The term ‘Legendary’ gets overused these days, especially in Whistler, but Mikito “Miki” Homma fills the criteria in ever sense of the word. In 1984 he, and two friends arrived in the now-famous ski resort when it was little more than a collection of chairlifts and a conceptual pedestrian village built on the garbage dump.
Miki and his friends fell in love with the snow and character of the town and in 1985 opened Sushi Village, Whistler’s first Japanese restaurants and one of the original six restaurants in Whistler Village.
It was not always easy to run a business but the snow was deep, the fish was fresh and Miki found summer fun windsurfing the summer on-shore breezes in Howe Sound. Over the next 32 years, Miki became an icon as Whistler exploded and Sushi Village became a must-visit spot for the ski, snowboard and mountain bike industries.
Always happy to sit and share a laugh as he ran food for his (sometimes very hung over) serving staff, Miki quickly became an icon in the Whistler scene, a cross between Ronald McDonald and Arthur Fonzerelli–loved by children for his wackiness and adults for his dedication to good fun, great food, and the creative spirit of Whistler.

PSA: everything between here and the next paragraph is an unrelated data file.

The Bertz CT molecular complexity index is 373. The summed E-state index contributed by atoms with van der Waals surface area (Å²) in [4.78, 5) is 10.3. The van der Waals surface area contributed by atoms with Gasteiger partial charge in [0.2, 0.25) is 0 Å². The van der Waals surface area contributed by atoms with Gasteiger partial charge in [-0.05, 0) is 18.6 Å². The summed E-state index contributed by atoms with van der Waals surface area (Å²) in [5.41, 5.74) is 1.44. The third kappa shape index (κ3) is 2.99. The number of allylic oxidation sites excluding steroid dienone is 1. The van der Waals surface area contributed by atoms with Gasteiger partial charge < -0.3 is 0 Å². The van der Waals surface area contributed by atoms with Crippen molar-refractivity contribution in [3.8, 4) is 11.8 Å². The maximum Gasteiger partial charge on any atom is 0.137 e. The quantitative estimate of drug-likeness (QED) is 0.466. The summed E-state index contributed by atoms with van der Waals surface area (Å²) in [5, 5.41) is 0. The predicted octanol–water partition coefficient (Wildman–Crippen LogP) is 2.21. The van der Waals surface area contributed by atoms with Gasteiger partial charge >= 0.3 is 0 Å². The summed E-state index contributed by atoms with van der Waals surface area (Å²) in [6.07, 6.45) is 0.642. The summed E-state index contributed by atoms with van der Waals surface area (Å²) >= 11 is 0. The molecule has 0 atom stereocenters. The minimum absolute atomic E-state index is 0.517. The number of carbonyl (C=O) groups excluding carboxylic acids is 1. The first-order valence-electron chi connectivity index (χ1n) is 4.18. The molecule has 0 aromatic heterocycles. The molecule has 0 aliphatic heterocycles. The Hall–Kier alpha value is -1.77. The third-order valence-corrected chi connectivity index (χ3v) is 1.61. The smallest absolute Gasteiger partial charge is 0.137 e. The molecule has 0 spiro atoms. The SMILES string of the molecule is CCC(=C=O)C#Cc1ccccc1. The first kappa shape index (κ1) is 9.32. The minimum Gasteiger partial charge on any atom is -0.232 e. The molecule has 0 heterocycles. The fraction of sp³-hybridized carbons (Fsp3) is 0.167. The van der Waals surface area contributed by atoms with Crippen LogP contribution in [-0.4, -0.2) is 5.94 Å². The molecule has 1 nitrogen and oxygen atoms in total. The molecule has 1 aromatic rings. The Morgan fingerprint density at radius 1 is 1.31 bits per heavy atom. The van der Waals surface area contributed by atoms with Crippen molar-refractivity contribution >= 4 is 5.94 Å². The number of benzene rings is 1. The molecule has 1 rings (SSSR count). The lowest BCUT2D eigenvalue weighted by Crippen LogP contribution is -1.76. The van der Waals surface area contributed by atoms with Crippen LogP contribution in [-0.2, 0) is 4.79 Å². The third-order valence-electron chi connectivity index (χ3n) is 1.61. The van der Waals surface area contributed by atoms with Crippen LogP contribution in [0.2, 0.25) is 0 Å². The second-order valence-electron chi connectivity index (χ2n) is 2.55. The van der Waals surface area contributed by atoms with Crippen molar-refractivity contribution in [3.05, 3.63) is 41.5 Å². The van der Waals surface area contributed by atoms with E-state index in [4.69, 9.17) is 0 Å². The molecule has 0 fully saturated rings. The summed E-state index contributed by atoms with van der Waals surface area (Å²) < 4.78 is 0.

Miki’s legacy and influence extended far beyond his restaurant. Sushi Village never changed because it didn’t have to and over the years Miki and his partners hired and supported professional athletes like freeskiing Mike Douglas, gold medal snowboarder Ross Rebaliati, renowned artist Chili Thom, and a host of other shredders, photographers, filmmakers, artists, business owners, lawyers, writers, even an adult film star! Miki made sure his permanent staff always had a place to come home to as they pursued their dreams and he helped introduce a generation of young Japanese workers to the big-mountain Canadian dream.
Friend to all and foe to none, Miki will be remembered for his wild laugh, his convoluted sense of humour, his generosity to his staff, and as the only Whistler restaurateur who saw no problem with playing classic 70s Punk Rock during dinner on both Sunday and Monday nights.
Miki is survived by his loving wife Naoko, his grateful staff, his hundreds of friends and the tens of thousands of sushi lovers who have flocked to his restaurant over the past three decades to experience the flavours, fun and friendship of a true legend.